US4778665 *Feb 6, 1987Oct 18, 1988Mobil Oil CorporationReduction by stoichiometric amount of ammonia using crystalline zeolite catalyst; catalysis
US4798813 *Jul 2, 1987Jan 17, 1989Babcock-Hitachi Kabushiki KaishaCatalyst for removing nitrogen oxide and process for producing the catalyst
US4867954 *Apr 7, 1988Sep 19, 1989UopZeolite or molecular sieve catalyst
JPS60125250A * Title not available
Referenced by
Citing PatentFiling datePublication dateApplicantTitle
US5149511 *Oct 7, 1991Sep 22, 1992Ford Motor CompanyWater-soluble, oxygenated organic compound as reductant; transition metal-exchanged zsm-5 zeolite and oxidation catalyst
US5208198 *Dec 12, 1991May 4, 1993Tosoh CorporationCatalyst for purifying exhaust gas
US5219545 *Mar 8, 1991Jun 15, 1993Tosoh CorporationCatalyst and method for catalytically decomposing nitrogen oxides
US5260043 *Aug 13, 1992Nov 9, 1993Air Products And Chemicals, Inc.Catalytic reduction of NOx and carbon monoxide using methane in the presence of oxygen
US5388177 *Apr 29, 1994Feb 7, 1995Matsushita Electric Industrial Co., Ltd.Heating element for deodorization
US5744113 *Jun 16, 1997Apr 28, 1998Siemens AktiengesellschaftContacting waste gases with an aluminum silicate catalyst containing three-sheet structure to decompose nitrogen oxide to oxygen and nitrogen without a reducing agent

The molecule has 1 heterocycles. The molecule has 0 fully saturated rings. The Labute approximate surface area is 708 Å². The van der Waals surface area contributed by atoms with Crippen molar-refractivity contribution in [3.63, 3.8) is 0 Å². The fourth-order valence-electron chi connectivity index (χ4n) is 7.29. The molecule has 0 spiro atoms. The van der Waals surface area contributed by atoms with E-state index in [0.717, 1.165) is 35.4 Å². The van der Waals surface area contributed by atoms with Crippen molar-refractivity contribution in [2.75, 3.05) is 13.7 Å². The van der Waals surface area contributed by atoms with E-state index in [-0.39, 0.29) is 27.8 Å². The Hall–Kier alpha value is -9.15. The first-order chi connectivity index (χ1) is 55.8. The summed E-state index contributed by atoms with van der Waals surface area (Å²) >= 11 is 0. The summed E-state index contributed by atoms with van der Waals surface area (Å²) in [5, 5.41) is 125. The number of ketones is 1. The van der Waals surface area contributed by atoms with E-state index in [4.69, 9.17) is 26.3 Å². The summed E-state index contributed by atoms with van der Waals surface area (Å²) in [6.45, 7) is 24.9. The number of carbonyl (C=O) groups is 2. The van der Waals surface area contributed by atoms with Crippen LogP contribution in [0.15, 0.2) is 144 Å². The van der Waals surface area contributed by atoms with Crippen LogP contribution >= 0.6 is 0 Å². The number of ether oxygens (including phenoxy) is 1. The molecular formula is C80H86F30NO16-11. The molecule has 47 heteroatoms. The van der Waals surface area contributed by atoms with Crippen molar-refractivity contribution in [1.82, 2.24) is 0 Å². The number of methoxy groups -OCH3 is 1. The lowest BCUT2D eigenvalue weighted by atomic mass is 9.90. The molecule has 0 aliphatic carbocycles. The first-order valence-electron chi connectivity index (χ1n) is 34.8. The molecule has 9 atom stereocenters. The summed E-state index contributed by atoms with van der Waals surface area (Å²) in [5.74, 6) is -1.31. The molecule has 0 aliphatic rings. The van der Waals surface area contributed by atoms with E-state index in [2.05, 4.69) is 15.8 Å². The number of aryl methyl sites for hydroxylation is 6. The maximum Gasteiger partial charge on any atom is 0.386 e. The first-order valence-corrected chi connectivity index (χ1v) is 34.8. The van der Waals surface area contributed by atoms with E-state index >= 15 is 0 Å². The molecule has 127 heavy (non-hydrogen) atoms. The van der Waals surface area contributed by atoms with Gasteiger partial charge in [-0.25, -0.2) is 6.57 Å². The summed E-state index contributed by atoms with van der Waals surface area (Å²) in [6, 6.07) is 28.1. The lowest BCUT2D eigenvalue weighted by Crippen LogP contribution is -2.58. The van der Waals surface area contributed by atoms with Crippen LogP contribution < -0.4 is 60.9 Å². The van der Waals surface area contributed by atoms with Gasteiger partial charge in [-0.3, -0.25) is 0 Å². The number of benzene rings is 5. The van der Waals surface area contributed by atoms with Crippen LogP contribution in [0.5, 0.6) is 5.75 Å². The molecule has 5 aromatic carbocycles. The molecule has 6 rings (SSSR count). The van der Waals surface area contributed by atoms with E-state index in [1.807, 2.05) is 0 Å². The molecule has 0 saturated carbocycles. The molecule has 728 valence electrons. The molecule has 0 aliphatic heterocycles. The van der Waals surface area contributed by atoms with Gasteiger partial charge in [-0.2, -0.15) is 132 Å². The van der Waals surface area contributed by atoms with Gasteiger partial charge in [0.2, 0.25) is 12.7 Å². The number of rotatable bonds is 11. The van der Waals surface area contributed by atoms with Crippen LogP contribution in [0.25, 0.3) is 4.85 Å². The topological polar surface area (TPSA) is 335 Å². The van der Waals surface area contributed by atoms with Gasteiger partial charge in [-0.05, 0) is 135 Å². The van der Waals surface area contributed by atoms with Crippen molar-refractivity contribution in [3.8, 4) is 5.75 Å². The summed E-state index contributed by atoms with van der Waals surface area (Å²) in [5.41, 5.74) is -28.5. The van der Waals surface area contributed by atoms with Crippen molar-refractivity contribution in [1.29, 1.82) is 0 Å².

US5834395 *Mar 11, 1996Nov 10, 1998Next Generation Catalyst Research Institute, Co., Ltd.Catalyst for controlling emissions
CN1108849C *Jun 23, 1999May 21, 2003中国石油化工集团公司Process for removing nitrogen oxide
DE4317581A1 *May 27, 1993Dec 1, 1994Siemens AgProcess and catalyst for the decomposition of nitrogen oxides
DE4317581C2 *May 27, 1993Feb 26, 1998Siemens AgVerfahren und Katalysator zur Zersetzung von Stickoxiden
WO1994027709A1 *Apr 5, 1994Dec 8, 1994Engelhard CorpNitrous oxide decomposition catalyst
Classifications
U.S. Classification423/239.2
International ClassificationB01D53/94, B01J29/072, B01J29/46
Cooperative ClassificationB01D2255/2047, B01D2255/20761, B01D53/9413, B01D2255/50, B01J29/072
European ClassificationB01J29/072, B01D53/94F2C
Legal Events
DateCodeEventDescription
Mar 21, 2000FPExpired due to failure to pay maintenance fee
Effective date: 20000107
Jan 9, 2000LAPSLapse for failure to pay maintenance fees
Aug 3, 1999REMIMaintenance fee reminder mailed
Jun 19, 1995FPAYFee payment
Year of fee payment: 4
Jul 6, 1990ASAssignment
Owner name: TOSOH CORPORATION,, JAPAN
Free format text: ASSIGNMENT OF ASSIGNORS INTEREST.;ASSIGNORS:KAGAWA, SHUICHI;TERAOKA, YASUTAKE;REEL/FRAME:005369/0872
Effective date: 19900625